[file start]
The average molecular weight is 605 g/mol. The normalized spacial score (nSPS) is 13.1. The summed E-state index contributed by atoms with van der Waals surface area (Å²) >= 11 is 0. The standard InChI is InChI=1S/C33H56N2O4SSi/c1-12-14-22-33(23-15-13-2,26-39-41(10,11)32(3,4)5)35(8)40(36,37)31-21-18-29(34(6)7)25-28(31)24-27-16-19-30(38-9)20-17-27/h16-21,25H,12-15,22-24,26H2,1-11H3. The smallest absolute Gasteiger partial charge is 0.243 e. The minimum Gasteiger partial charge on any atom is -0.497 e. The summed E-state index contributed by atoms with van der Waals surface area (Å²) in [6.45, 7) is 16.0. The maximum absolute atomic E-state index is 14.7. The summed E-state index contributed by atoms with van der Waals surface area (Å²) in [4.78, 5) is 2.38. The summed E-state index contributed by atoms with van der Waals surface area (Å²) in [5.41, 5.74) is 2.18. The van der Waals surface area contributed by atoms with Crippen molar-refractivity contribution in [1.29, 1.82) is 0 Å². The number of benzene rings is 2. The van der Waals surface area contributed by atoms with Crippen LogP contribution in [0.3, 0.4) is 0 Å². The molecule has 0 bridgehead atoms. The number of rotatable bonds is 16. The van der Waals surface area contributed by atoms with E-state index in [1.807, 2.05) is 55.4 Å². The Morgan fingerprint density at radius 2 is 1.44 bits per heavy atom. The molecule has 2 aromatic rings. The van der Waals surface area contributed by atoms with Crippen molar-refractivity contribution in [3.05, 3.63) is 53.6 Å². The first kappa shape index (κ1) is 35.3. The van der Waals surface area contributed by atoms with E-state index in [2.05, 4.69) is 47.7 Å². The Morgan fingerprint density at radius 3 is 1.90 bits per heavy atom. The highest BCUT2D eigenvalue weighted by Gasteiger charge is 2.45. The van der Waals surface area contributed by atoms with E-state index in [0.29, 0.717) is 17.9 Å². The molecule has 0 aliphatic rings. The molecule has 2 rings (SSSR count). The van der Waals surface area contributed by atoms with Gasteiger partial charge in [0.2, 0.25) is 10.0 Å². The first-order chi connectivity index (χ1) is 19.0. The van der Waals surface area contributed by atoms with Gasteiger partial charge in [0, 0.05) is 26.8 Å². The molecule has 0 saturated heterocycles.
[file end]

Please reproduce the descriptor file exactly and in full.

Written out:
The average molecular weight is 605 g/mol. The normalized spacial score (nSPS) is 13.1. The summed E-state index contributed by atoms with van der Waals surface area (Å²) >= 11 is 0. The standard InChI is InChI=1S/C33H56N2O4SSi/c1-12-14-22-33(23-15-13-2,26-39-41(10,11)32(3,4)5)35(8)40(36,37)31-21-18-29(34(6)7)25-28(31)24-27-16-19-30(38-9)20-17-27/h16-21,25H,12-15,22-24,26H2,1-11H3. The smallest absolute Gasteiger partial charge is 0.243 e. The minimum Gasteiger partial charge on any atom is -0.497 e. The summed E-state index contributed by atoms with van der Waals surface area (Å²) in [6.45, 7) is 16.0. The maximum absolute atomic E-state index is 14.7. The summed E-state index contributed by atoms with van der Waals surface area (Å²) in [4.78, 5) is 2.38. The summed E-state index contributed by atoms with van der Waals surface area (Å²) in [5.41, 5.74) is 2.18. The van der Waals surface area contributed by atoms with Crippen molar-refractivity contribution in [1.29, 1.82) is 0 Å². The number of benzene rings is 2. The van der Waals surface area contributed by atoms with Crippen LogP contribution in [0.3, 0.4) is 0 Å². The molecule has 0 bridgehead atoms. The number of rotatable bonds is 16. The van der Waals surface area contributed by atoms with E-state index in [1.807, 2.05) is 55.4 Å². The Morgan fingerprint density at radius 2 is 1.44 bits per heavy atom. The molecule has 2 aromatic rings. The van der Waals surface area contributed by atoms with Crippen molar-refractivity contribution in [3.05, 3.63) is 53.6 Å². The first kappa shape index (κ1) is 35.3. The van der Waals surface area contributed by atoms with E-state index in [2.05, 4.69) is 47.7 Å². The Morgan fingerprint density at radius 3 is 1.90 bits per heavy atom. The highest BCUT2D eigenvalue weighted by Gasteiger charge is 2.45. The van der Waals surface area contributed by atoms with E-state index in [0.29, 0.717) is 17.9 Å². The molecule has 0 aliphatic rings. The molecule has 2 rings (SSSR count). The van der Waals surface area contributed by atoms with Gasteiger partial charge in [0.2, 0.25) is 10.0 Å². The first-order chi connectivity index (χ1) is 19.0. The van der Waals surface area contributed by atoms with Gasteiger partial charge in [0, 0.05) is 26.8 Å². The molecule has 0 saturated heterocycles.